I was concerned to read in the Herald (October 16 edition) about a Findon resident who had spinal problems.
She was very critical of the services she had received. She complained about delays and being ‘passed from pillar to post’. This is clearly unacceptable.
As a group of newly-elected hospital trust governors, we had been aware for some time that care pathways needed to be improved and were pressing for changes.
For some time prior to the letting of the contract, the trust and the CCG had been working together to improve the position and to move more parts of the service from out-patient clinics into community settings closer to people’s homes.
This could not, however, be done without taking care that an improvement to one part of the service was not at the expense of another.
There is a complex relationship between acute and chronic conditions associated with muscles and bones and the training involved in securing a highly-skilled and competent workforce.
Removing one part of the MSK pathway, the profitable, predictable, easy-to-manage parts, immediately puts at risk the sustainability of the unpredictable and much more expensive trauma service.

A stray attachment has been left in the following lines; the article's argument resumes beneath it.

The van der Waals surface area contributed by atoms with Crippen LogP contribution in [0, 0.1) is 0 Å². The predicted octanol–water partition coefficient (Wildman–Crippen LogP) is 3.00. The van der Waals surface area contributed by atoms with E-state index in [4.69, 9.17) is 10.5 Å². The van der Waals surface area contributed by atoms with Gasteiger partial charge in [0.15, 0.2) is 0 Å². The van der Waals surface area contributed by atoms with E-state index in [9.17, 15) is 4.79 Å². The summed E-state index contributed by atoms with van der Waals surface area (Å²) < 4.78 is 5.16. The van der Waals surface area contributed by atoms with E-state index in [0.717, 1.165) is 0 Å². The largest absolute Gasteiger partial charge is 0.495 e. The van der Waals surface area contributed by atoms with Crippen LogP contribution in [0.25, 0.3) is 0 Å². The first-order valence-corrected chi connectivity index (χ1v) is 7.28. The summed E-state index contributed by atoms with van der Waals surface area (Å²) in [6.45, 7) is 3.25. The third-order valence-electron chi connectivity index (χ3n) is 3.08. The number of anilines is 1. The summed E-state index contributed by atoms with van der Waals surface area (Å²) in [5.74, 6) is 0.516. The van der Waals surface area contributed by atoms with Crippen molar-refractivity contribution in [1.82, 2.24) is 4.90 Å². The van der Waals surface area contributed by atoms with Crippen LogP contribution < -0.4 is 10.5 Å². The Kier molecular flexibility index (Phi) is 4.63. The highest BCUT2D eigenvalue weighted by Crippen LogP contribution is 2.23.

To do so would make it impossible to maintain two high-quality A&E centres in both Worthing and Chichester, and de-stabilise the ability of the hospital to attract and retain highly-skilled staff.
As governors, we have a duty to represent the views of constituents. I would urge anyone with concerns or with a view to make contact with me (firstname.lastname@example.org) or with one of their elected governors (email@example.com). It would be good to have the views of those who have direct experience.
Help us protect and improve our NHS service together.
• Want to share your views? Send your letters by email: firstname.lastname@example.org or post to Cannon House, Chatsworth Road, Worthing, BN11 1NA.